An Alternative Cognitive Architecture

  • Kenneth Aizawa
Part of the Studies in Brain and Mind book series (SIBM, volume 1)

Abstract

Chapters 3 through 6 examined the bearing of the systematicity and productivity arguments on cognitive architectures that were committed to Representationalism and the Computational Theory of the Attitudes. Chapter 7 extended this examination to two Connectionist models, models that were committed to Representationalism and at least not obviously inconsistent with the Computational Theory of the Attitudes. Chapter 8 extended the argument to two versions of Functionally Combinatorial theories of cognitive representations. Now, in this chapter, we shall consider an alternative cognitive architecture that part ways with both Representationalism and CTA, namely, an architecture based on Robert Cummins’s very interesting work on naturalizing meaning in Representations, Targets, and Attitudes. While Cummins believes that cognition involves computational processes and representations, he does not accept Representationalism or the Computational Theory of the Attitudes found in Classicism. Insofar as the many kinds of systematicity and productivity are bona fide features of human cognition, however, it is relevant to ask how this alternative cognitive architecture, designed to meet other explanatory ends, fares when facing the family of systematicity and productivity arguments.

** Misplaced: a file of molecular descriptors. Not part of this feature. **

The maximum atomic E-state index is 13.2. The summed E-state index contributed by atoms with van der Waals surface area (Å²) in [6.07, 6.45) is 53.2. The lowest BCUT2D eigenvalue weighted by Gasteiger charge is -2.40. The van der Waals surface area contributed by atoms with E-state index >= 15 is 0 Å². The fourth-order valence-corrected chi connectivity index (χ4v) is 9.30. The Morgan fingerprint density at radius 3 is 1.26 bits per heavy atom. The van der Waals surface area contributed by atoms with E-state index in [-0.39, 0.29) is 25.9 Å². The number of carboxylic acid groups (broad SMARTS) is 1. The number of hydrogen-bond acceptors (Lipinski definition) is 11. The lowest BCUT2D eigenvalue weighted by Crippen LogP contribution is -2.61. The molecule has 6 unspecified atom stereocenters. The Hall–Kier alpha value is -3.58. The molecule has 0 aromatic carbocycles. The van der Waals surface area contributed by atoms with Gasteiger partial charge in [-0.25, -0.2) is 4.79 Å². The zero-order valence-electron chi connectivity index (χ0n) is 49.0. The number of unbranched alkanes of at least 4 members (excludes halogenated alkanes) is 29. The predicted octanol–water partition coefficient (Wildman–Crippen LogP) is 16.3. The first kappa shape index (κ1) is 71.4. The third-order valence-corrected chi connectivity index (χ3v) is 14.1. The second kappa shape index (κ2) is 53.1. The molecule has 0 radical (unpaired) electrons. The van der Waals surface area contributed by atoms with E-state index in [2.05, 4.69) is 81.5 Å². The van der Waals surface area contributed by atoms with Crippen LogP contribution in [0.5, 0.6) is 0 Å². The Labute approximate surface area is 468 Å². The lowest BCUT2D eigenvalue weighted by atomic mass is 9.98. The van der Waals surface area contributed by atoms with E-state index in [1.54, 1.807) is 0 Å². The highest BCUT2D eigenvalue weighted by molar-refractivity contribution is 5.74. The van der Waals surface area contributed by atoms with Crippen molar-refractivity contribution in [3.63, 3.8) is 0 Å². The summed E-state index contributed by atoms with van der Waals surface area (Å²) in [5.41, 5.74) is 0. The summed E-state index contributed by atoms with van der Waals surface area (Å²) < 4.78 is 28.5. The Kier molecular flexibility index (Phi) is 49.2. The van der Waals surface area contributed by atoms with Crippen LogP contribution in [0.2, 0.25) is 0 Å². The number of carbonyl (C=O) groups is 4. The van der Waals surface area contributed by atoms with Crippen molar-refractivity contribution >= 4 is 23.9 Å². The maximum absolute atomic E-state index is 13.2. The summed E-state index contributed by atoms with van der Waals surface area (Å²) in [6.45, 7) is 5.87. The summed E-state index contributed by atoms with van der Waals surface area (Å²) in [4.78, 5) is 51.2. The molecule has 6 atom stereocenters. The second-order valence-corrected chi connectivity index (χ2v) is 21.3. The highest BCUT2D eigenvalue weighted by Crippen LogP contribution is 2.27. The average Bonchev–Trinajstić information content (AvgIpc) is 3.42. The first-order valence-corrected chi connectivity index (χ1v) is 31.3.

Keywords

Folk 

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Notes

  1. 1.
    Cf., e.g., Dretske, (1981, 1988), Fodor, (1990).Google Scholar
  2. 2.
    The original formulation of the disjunction problem is to be found in Fodor, (1986). Fodor’s (1990) version for informational semantics suffers from a number of problems discussed in Adams & Aizawa, (1994).Google Scholar
  3. 3.
    Cf., Cummins, (1996a), p. 17.Google Scholar

Copyright information

© Springer Science+Business Media New York 2003

Authors and Affiliations

  • Kenneth Aizawa
    • 1
  1. 1.Centenary College of LouisianaUSA

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